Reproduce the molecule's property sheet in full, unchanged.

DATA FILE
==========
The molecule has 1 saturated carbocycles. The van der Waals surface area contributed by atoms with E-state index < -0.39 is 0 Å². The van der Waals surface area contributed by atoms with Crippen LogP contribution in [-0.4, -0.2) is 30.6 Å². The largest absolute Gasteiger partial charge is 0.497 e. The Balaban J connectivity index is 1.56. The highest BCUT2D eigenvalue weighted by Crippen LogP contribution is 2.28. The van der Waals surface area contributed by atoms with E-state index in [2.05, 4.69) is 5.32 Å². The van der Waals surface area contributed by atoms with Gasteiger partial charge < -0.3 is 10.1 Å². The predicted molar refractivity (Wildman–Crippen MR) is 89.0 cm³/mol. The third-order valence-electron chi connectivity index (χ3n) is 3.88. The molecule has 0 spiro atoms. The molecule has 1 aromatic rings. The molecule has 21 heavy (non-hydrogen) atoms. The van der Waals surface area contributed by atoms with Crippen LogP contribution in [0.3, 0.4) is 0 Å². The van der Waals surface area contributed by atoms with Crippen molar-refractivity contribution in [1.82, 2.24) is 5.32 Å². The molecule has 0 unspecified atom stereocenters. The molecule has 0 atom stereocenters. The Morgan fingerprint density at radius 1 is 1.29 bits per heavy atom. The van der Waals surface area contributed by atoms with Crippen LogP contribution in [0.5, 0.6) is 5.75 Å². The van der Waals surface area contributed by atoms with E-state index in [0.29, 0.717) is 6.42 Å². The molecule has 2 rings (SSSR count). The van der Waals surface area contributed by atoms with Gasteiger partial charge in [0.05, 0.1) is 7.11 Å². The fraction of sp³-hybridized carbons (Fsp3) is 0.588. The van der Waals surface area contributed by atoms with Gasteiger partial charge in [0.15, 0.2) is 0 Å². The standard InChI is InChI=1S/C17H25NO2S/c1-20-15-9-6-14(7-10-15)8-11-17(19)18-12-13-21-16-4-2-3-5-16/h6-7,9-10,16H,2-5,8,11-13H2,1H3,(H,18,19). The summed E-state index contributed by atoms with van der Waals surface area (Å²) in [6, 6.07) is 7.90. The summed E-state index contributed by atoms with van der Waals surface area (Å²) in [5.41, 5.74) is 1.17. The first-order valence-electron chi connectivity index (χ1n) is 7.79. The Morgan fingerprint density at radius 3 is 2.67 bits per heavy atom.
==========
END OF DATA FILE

The molecule has 1 saturated carbocycles. The van der Waals surface area contributed by atoms with E-state index < -0.39 is 0 Å². The van der Waals surface area contributed by atoms with Crippen LogP contribution in [-0.4, -0.2) is 30.6 Å². The largest absolute Gasteiger partial charge is 0.497 e. The Balaban J connectivity index is 1.56. The highest BCUT2D eigenvalue weighted by Crippen LogP contribution is 2.28. The van der Waals surface area contributed by atoms with E-state index in [2.05, 4.69) is 5.32 Å². The van der Waals surface area contributed by atoms with Gasteiger partial charge < -0.3 is 10.1 Å². The predicted molar refractivity (Wildman–Crippen MR) is 89.0 cm³/mol. The third-order valence-electron chi connectivity index (χ3n) is 3.88. The molecule has 0 spiro atoms. The molecule has 1 aromatic rings. The molecule has 21 heavy (non-hydrogen) atoms. The van der Waals surface area contributed by atoms with Crippen LogP contribution in [0.3, 0.4) is 0 Å². The van der Waals surface area contributed by atoms with Crippen molar-refractivity contribution in [1.82, 2.24) is 5.32 Å². The molecule has 0 unspecified atom stereocenters. The molecule has 0 atom stereocenters. The Morgan fingerprint density at radius 1 is 1.29 bits per heavy atom. The van der Waals surface area contributed by atoms with Crippen LogP contribution in [0.5, 0.6) is 5.75 Å². The van der Waals surface area contributed by atoms with E-state index in [0.29, 0.717) is 6.42 Å². The molecule has 2 rings (SSSR count). The van der Waals surface area contributed by atoms with Gasteiger partial charge in [0.05, 0.1) is 7.11 Å². The fraction of sp³-hybridized carbons (Fsp3) is 0.588. The van der Waals surface area contributed by atoms with Gasteiger partial charge in [0.15, 0.2) is 0 Å². The standard InChI is InChI=1S/C17H25NO2S/c1-20-15-9-6-14(7-10-15)8-11-17(19)18-12-13-21-16-4-2-3-5-16/h6-7,9-10,16H,2-5,8,11-13H2,1H3,(H,18,19). The summed E-state index contributed by atoms with van der Waals surface area (Å²) in [6, 6.07) is 7.90. The summed E-state index contributed by atoms with van der Waals surface area (Å²) in [5.41, 5.74) is 1.17. The first-order valence-electron chi connectivity index (χ1n) is 7.79. The Morgan fingerprint density at radius 3 is 2.67 bits per heavy atom.